Tik Tok seems to be in the midst of a boom in the Generation Z market. But what are the actual requirements for taking out an ad? Tik Tok themselves details them on a help page, so let’s dive in to see what they’re saying.
Filename: JPG or PNG. Okay, these are standard, but, interestingly, they’re not supporting some older but popular forms, like GIFs, which had previously made animation easy. They are going right for the standards of the future, not the legacy standards.
Ad proportions: 1200 x 628. This is the Facebook-led, mobile-first size. This reveals that Tik Tok is mobile-focused, but we knew that already. We should remember that this is equal to the 1.911:1 ratio for creating ads of the right proportions. Also noteworthy is that they use the “≥” symbol before the size, telling us that we can make the ads larger, but they don’t recommend any smaller.
File size: under 500kb, recommended. This is interesting for a few reasons. First, we get much more resolution than Google gives us. Second, not as much as the larger files and effectively-no-ceiling that Facebook gives us. (So they’re putting themselves in the middle.) Third, this is only a recommendation, which means you can could larger should you want to. That is great because far too many times we’ve struggled with getting ads down to the 150kb required AdWords size without sacrificing image quality.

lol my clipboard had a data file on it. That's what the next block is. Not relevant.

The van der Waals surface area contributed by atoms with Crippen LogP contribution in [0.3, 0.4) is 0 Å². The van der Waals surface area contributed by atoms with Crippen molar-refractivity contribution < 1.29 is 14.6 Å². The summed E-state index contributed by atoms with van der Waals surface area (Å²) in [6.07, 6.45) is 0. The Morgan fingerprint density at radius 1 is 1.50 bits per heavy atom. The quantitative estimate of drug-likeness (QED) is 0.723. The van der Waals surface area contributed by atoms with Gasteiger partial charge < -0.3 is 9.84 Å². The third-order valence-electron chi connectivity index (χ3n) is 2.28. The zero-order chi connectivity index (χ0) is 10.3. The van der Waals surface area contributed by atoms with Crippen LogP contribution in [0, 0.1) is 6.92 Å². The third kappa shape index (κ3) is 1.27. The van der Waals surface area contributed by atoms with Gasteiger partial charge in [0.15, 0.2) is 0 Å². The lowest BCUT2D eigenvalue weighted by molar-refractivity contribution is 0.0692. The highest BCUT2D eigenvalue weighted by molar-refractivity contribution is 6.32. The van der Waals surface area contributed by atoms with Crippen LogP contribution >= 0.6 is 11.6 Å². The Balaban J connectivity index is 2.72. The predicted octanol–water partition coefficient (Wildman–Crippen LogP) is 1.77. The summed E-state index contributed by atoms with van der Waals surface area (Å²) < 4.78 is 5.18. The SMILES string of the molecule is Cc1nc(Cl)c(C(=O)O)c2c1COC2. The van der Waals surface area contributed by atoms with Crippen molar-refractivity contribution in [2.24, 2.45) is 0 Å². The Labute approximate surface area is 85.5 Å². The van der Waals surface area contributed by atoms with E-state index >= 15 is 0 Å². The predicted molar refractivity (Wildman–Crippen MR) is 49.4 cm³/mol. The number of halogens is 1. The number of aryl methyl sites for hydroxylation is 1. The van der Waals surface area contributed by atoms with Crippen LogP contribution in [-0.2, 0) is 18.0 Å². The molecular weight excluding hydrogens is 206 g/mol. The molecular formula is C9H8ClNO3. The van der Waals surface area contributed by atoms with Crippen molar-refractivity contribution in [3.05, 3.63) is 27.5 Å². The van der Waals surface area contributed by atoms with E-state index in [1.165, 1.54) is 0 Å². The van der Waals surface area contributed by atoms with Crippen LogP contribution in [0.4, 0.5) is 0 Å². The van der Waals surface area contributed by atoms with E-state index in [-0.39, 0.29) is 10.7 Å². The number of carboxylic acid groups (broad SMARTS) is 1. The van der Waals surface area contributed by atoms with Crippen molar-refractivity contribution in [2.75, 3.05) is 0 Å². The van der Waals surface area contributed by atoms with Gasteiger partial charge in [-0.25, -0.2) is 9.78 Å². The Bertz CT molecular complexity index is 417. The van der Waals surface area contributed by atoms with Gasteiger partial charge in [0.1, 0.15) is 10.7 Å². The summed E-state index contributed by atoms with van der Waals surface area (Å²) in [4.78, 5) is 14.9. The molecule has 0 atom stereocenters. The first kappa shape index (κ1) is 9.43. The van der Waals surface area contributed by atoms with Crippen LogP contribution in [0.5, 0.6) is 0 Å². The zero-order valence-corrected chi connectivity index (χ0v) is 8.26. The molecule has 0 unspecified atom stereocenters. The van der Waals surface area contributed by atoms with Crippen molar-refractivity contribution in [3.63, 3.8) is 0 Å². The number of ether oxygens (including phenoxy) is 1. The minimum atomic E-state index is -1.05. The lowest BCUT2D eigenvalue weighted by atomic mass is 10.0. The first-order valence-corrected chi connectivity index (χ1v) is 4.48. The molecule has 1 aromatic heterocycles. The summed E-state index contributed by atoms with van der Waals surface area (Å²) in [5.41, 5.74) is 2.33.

For app and brand names: up to 40 characters in the app name, and 20 in the brand name. (Note that there’s a different standard for Asian languages.) This tells us that, like Facebook, they will show the brand name around the ad asset itself. These requirements are in the same universe as the AdWords 35 character lengths, so all of us should be used to writing ads within the 35 character limit. Plus, we get even 5 extra characters to boot! In a bit of an old-fashioned move, they don’t allow emojis in brand or app names (so they aren’t fully embracing the future).
The ad description is up to 100 characters (still different for Asian alphabets). This is substantial and you can get a lot said in there. This reinforces that the ads are of the Facebook style. Most surprisingly, emojis aren’t allowed, nor is the octothorpe (the hashtag). No emojis in the brand or app name makes sense; that’s not expected and could throw people off. Plus they’re not legally allowed in official trademarks or names. But in text paragraphs? Emojis are increasingly accepted not only by platforms but by people themselves. What has begun as a Gen Z style expanded rapidly to the Millennials and now I find myself–a guy at the tail-end of Gen X–using them all the time as well. Perhaps Tik Tok is aligning itself with the Boomers (my parents are still unlikely to use an emoji in their lifetimes).